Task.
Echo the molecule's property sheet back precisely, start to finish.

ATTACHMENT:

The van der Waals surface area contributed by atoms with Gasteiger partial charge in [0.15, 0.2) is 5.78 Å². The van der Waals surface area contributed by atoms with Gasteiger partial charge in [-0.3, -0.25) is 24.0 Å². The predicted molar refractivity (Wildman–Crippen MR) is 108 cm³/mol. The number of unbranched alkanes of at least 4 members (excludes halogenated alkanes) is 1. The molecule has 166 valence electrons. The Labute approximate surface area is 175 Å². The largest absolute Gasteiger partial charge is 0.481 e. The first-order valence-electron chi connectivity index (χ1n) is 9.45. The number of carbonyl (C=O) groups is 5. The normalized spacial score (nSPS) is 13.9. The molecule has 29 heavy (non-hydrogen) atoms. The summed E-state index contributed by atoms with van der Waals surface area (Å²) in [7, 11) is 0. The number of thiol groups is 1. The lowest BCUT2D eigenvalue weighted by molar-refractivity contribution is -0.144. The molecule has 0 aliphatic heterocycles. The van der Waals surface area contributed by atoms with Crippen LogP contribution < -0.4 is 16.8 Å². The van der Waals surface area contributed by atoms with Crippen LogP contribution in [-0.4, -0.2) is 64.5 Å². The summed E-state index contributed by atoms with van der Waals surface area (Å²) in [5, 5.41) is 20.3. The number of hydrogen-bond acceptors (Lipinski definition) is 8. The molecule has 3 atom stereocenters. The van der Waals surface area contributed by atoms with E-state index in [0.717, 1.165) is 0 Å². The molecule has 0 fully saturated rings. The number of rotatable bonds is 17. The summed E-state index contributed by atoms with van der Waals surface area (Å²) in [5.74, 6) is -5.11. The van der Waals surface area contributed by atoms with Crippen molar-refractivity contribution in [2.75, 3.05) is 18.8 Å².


The van der Waals surface area contributed by atoms with Gasteiger partial charge in [0.15, 0.2) is 5.78 Å². The van der Waals surface area contributed by atoms with Gasteiger partial charge in [-0.3, -0.25) is 24.0 Å². The predicted molar refractivity (Wildman–Crippen MR) is 108 cm³/mol. The number of unbranched alkanes of at least 4 members (excludes halogenated alkanes) is 1. The molecule has 166 valence electrons. The Labute approximate surface area is 175 Å². The largest absolute Gasteiger partial charge is 0.481 e. The first-order valence-electron chi connectivity index (χ1n) is 9.45. The number of carbonyl (C=O) groups is 5. The normalized spacial score (nSPS) is 13.9. The molecule has 29 heavy (non-hydrogen) atoms. The summed E-state index contributed by atoms with van der Waals surface area (Å²) in [7, 11) is 0. The number of thiol groups is 1. The lowest BCUT2D eigenvalue weighted by molar-refractivity contribution is -0.144. The molecule has 0 aliphatic heterocycles. The van der Waals surface area contributed by atoms with Crippen LogP contribution < -0.4 is 16.8 Å². The van der Waals surface area contributed by atoms with Crippen LogP contribution in [-0.4, -0.2) is 64.5 Å². The summed E-state index contributed by atoms with van der Waals surface area (Å²) in [5, 5.41) is 20.3. The number of hydrogen-bond acceptors (Lipinski definition) is 8. The molecule has 3 atom stereocenters. The van der Waals surface area contributed by atoms with E-state index in [0.717, 1.165) is 0 Å². The molecule has 0 fully saturated rings. The number of rotatable bonds is 17. The summed E-state index contributed by atoms with van der Waals surface area (Å²) in [5.74, 6) is -5.11. The van der Waals surface area contributed by atoms with Crippen molar-refractivity contribution in [2.75, 3.05) is 18.8 Å².